One of the most momentous achievements in the annals of the South African Jewish
community is the rescue of 200 Russian orphans in 1921.
It was a time
when civil war was raging between the communist and white armies in Russia;
Poland and Lithuania were chaotic, and Germany was in a shambles.
South Africa’s Jews had come from the areas where this fighting was the heaviest
– Poland, Galicia, Lithuania, Belarus and the Ukraine. They had left behind
their parents, brothers, sisters and friends, and they looked on aghast at the
terrible losses being inflicted on the civilian populations.
Jews had died or been dispersed in World War I as the battles raged
Many who survived on the eastern front died in the famine of 1919,
and even more died in the murderous influenza epidemic that swept through the
area that year and in 1920.
The Jews in South Africa had no way of
knowing the fate of their loved ones. A few received messages from Eastern
Europe telling of death and devastation, and of horrific stories of orphaned
children abandoned, sick and dying. The American Joint Distribution estimated
between 30,000 and 40,000 orphans were in the area. The community asked itself
whether something could be done.
A spontaneous plan evolved, and a leader
of the Cape Town Jewish community, Isaac Ochberg, contacted the offices of the
Federation of Ukrainian Jews in London, offering them help from South Africa. He
also contacted the South African prime minister at the time, Jan Smuts, and
appealed for permission to bring at least some children to the country,
hopefully for adoption.
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Meanwhile, a Pogrom Orphan Fund was set up to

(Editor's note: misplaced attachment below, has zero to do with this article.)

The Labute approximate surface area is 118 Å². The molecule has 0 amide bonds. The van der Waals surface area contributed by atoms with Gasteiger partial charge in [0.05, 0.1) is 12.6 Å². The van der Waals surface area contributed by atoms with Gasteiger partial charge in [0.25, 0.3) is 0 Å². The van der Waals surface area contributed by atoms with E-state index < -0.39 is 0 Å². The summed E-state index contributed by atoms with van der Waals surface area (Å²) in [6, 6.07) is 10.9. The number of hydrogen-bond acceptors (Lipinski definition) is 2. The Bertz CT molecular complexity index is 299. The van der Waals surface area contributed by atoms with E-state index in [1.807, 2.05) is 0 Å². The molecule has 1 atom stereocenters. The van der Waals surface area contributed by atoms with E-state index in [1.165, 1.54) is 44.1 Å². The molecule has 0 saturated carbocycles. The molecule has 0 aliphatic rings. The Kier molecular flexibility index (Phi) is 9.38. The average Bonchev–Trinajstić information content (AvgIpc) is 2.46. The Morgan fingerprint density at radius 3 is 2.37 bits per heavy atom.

finance the cost of the operation.
Individual Jews throughout South
Africa, as well as businesses and organizations, including many non-Jews, made
contributions. The government matched the money collected.
laid down certain conditions. No sick children were to be brought along, nor any
with mental or physical defects. No child was to be selected if there was a
living parent, nor could any child over the age of 16 come.
under no circumstances could families be broken up; if one member of a family
did not qualify, the siblings had to remain behind.
Finally the South
African Jewish community was to be entirely responsible for caring for the
children once they were in the country. It was reckoned that 200 children could
be brought over.
Ochberg traveled to Eastern Europe. He was from the
Ukraine originally, so he knew the area and the language. He left on his mission
in March 1921 via London, where he was given papers entitling him to be in the
area. At that stage, civil war was still raging.
It was to be a visit
fraught with anxiety and difficulty.
In Eastern Europe, Ochberg went to
the synagogues where most of the orphaned children had gathered
The task of selecting the children was heartbreaking,
especially as he had to leave many behind.
The children had a hazardous
journey by cattle truck to Warsaw, then by boat down the River Vistula to Gdansk
and on to England, where after a stay of three weeks they sailed on the
Edinburgh Castle for Cape Town. The children loved Ochberg, whom they called
“Daddy Ochberg,” and he made them all feel comfortable and wanted.
children eventually arrived in Table Bay to a joyous welcome. They were
initially taken to the Cape Town Jewish orphanage, but not all of them could be
accommodated there and some were sent to Johannesburg.
They were called
the “Russians” by the children already in the orphanages, and they could barely
communicate in the beginning. As they grew up, they integrated into the
communities and became valued members of both the Jewish and the wider South
For the first time ever, some of these “children” and
their descendants are coming together to celebrate their 1921 rescue . Just
three years later, Adolf Hitler led the Munich Beer Hall putsch, and 10 years
after that, he was chancellor of Germany. One can only speculate about the fate
of those Jewish orphans who could not be taken to South Africa. No doubt many of
them ended up in the death camps in Poland – most of them in their
The Inauguration of the Isaac Ochberg Heritage Center at Kibbutz
Dalia and the stone-setting ceremony of the JNF Ochberg Memorial Site featuring
the re-dedication of the original monument are taking place in Israel on July 19
and 20. For more information, email email@example.com
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